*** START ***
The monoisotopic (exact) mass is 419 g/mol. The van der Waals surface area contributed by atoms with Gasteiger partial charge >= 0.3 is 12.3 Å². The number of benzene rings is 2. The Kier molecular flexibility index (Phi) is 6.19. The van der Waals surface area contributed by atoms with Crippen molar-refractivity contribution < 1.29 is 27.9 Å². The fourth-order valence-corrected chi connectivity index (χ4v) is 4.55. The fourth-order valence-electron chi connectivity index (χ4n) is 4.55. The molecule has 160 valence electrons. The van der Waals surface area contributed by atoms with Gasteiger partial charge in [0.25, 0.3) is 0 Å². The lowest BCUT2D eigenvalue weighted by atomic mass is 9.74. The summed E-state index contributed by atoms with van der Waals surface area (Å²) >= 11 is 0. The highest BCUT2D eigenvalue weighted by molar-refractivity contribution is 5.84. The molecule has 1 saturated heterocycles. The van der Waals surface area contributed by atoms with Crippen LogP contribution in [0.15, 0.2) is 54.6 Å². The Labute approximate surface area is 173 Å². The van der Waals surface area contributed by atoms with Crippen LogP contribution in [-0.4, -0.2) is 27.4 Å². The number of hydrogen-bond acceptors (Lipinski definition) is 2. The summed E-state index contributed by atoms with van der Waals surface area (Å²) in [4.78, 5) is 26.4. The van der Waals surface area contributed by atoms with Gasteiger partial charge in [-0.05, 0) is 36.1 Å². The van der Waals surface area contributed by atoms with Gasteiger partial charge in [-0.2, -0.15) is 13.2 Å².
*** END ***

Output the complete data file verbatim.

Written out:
The monoisotopic (exact) mass is 419 g/mol. The van der Waals surface area contributed by atoms with Gasteiger partial charge >= 0.3 is 12.3 Å². The number of benzene rings is 2. The Kier molecular flexibility index (Phi) is 6.19. The van der Waals surface area contributed by atoms with Crippen molar-refractivity contribution < 1.29 is 27.9 Å². The fourth-order valence-corrected chi connectivity index (χ4v) is 4.55. The fourth-order valence-electron chi connectivity index (χ4n) is 4.55. The molecule has 160 valence electrons. The van der Waals surface area contributed by atoms with Gasteiger partial charge in [0.25, 0.3) is 0 Å². The lowest BCUT2D eigenvalue weighted by atomic mass is 9.74. The summed E-state index contributed by atoms with van der Waals surface area (Å²) >= 11 is 0. The highest BCUT2D eigenvalue weighted by molar-refractivity contribution is 5.84. The molecule has 1 saturated heterocycles. The van der Waals surface area contributed by atoms with Crippen LogP contribution in [0.15, 0.2) is 54.6 Å². The Labute approximate surface area is 173 Å². The van der Waals surface area contributed by atoms with Crippen LogP contribution in [-0.4, -0.2) is 27.4 Å². The number of hydrogen-bond acceptors (Lipinski definition) is 2. The summed E-state index contributed by atoms with van der Waals surface area (Å²) in [4.78, 5) is 26.4. The van der Waals surface area contributed by atoms with Gasteiger partial charge in [-0.05, 0) is 36.1 Å². The van der Waals surface area contributed by atoms with Gasteiger partial charge in [-0.2, -0.15) is 13.2 Å².